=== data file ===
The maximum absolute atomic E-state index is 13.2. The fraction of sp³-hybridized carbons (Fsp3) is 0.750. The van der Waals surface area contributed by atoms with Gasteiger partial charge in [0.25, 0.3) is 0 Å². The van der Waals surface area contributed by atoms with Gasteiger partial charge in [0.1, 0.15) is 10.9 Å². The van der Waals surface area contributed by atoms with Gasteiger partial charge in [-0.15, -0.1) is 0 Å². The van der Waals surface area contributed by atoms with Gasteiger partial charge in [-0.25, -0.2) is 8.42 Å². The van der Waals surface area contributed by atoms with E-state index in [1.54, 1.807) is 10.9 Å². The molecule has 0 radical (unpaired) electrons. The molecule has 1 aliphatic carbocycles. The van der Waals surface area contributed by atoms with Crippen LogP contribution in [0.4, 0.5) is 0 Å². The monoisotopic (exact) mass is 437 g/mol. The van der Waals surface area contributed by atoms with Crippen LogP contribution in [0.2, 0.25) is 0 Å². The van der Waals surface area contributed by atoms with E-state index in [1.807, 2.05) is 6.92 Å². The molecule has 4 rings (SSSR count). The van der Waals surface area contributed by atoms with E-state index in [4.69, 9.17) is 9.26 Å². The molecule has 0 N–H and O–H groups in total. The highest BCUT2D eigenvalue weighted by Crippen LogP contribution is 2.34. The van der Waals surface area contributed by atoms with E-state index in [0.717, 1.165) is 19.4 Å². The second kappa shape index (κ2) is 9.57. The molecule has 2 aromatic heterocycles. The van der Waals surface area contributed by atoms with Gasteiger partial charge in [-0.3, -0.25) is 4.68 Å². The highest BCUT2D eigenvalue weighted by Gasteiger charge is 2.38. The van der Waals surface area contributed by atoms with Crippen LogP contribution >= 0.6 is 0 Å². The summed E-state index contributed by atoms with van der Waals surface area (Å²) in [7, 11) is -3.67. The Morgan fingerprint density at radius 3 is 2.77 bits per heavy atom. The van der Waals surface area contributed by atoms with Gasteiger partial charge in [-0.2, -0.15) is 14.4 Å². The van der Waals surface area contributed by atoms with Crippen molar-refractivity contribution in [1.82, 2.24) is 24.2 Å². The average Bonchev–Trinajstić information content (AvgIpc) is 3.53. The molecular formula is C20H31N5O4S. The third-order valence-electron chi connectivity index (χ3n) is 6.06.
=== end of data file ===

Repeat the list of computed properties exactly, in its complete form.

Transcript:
The maximum absolute atomic E-state index is 13.2. The fraction of sp³-hybridized carbons (Fsp3) is 0.750. The van der Waals surface area contributed by atoms with Gasteiger partial charge in [0.25, 0.3) is 0 Å². The van der Waals surface area contributed by atoms with Gasteiger partial charge in [0.1, 0.15) is 10.9 Å². The van der Waals surface area contributed by atoms with Gasteiger partial charge in [-0.15, -0.1) is 0 Å². The van der Waals surface area contributed by atoms with Gasteiger partial charge in [-0.25, -0.2) is 8.42 Å². The van der Waals surface area contributed by atoms with E-state index in [1.54, 1.807) is 10.9 Å². The molecule has 0 radical (unpaired) electrons. The molecule has 1 aliphatic carbocycles. The van der Waals surface area contributed by atoms with Crippen LogP contribution in [0.4, 0.5) is 0 Å². The monoisotopic (exact) mass is 437 g/mol. The van der Waals surface area contributed by atoms with Crippen LogP contribution in [0.2, 0.25) is 0 Å². The van der Waals surface area contributed by atoms with E-state index in [1.807, 2.05) is 6.92 Å². The molecule has 4 rings (SSSR count). The van der Waals surface area contributed by atoms with E-state index in [4.69, 9.17) is 9.26 Å². The molecule has 0 N–H and O–H groups in total. The highest BCUT2D eigenvalue weighted by Crippen LogP contribution is 2.34. The van der Waals surface area contributed by atoms with E-state index in [0.717, 1.165) is 19.4 Å². The second kappa shape index (κ2) is 9.57. The molecule has 2 aromatic heterocycles. The van der Waals surface area contributed by atoms with Gasteiger partial charge in [-0.3, -0.25) is 4.68 Å². The highest BCUT2D eigenvalue weighted by Gasteiger charge is 2.38. The van der Waals surface area contributed by atoms with Crippen LogP contribution >= 0.6 is 0 Å². The summed E-state index contributed by atoms with van der Waals surface area (Å²) in [7, 11) is -3.67. The Morgan fingerprint density at radius 3 is 2.77 bits per heavy atom. The van der Waals surface area contributed by atoms with Gasteiger partial charge in [-0.2, -0.15) is 14.4 Å². The van der Waals surface area contributed by atoms with Crippen molar-refractivity contribution in [1.82, 2.24) is 24.2 Å². The average Bonchev–Trinajstić information content (AvgIpc) is 3.53. The molecular formula is C20H31N5O4S. The third-order valence-electron chi connectivity index (χ3n) is 6.06.